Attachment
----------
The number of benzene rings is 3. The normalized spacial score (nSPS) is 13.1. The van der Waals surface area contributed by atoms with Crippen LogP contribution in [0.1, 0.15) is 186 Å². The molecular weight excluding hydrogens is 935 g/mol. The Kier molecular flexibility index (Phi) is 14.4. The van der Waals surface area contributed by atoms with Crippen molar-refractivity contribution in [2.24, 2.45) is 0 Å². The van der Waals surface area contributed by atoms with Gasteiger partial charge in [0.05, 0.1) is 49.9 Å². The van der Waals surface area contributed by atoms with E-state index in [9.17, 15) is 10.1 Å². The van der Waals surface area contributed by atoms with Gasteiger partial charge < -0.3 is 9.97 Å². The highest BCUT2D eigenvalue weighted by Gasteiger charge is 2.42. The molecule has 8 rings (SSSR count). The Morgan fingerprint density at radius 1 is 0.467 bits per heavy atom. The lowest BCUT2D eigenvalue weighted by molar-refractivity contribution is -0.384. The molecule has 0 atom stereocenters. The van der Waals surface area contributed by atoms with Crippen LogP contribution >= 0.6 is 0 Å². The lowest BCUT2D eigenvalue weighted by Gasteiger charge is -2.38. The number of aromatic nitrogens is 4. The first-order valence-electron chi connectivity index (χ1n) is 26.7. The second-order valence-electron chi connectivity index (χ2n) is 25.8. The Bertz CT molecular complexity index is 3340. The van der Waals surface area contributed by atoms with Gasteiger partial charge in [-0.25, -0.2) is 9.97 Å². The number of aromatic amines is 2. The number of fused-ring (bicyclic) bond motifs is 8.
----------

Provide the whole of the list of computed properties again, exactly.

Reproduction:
The number of benzene rings is 3. The normalized spacial score (nSPS) is 13.1. The van der Waals surface area contributed by atoms with Crippen LogP contribution in [0.1, 0.15) is 186 Å². The molecular weight excluding hydrogens is 935 g/mol. The Kier molecular flexibility index (Phi) is 14.4. The van der Waals surface area contributed by atoms with Crippen molar-refractivity contribution in [2.24, 2.45) is 0 Å². The van der Waals surface area contributed by atoms with Gasteiger partial charge in [0.05, 0.1) is 49.9 Å². The van der Waals surface area contributed by atoms with E-state index in [9.17, 15) is 10.1 Å². The van der Waals surface area contributed by atoms with Gasteiger partial charge < -0.3 is 9.97 Å². The highest BCUT2D eigenvalue weighted by Gasteiger charge is 2.42. The molecule has 8 rings (SSSR count). The Morgan fingerprint density at radius 1 is 0.467 bits per heavy atom. The lowest BCUT2D eigenvalue weighted by molar-refractivity contribution is -0.384. The molecule has 0 atom stereocenters. The van der Waals surface area contributed by atoms with Crippen LogP contribution >= 0.6 is 0 Å². The lowest BCUT2D eigenvalue weighted by Gasteiger charge is -2.38. The number of aromatic nitrogens is 4. The first-order valence-electron chi connectivity index (χ1n) is 26.7. The second-order valence-electron chi connectivity index (χ2n) is 25.8. The Bertz CT molecular complexity index is 3340. The van der Waals surface area contributed by atoms with Gasteiger partial charge in [-0.25, -0.2) is 9.97 Å². The number of aromatic amines is 2. The number of fused-ring (bicyclic) bond motifs is 8.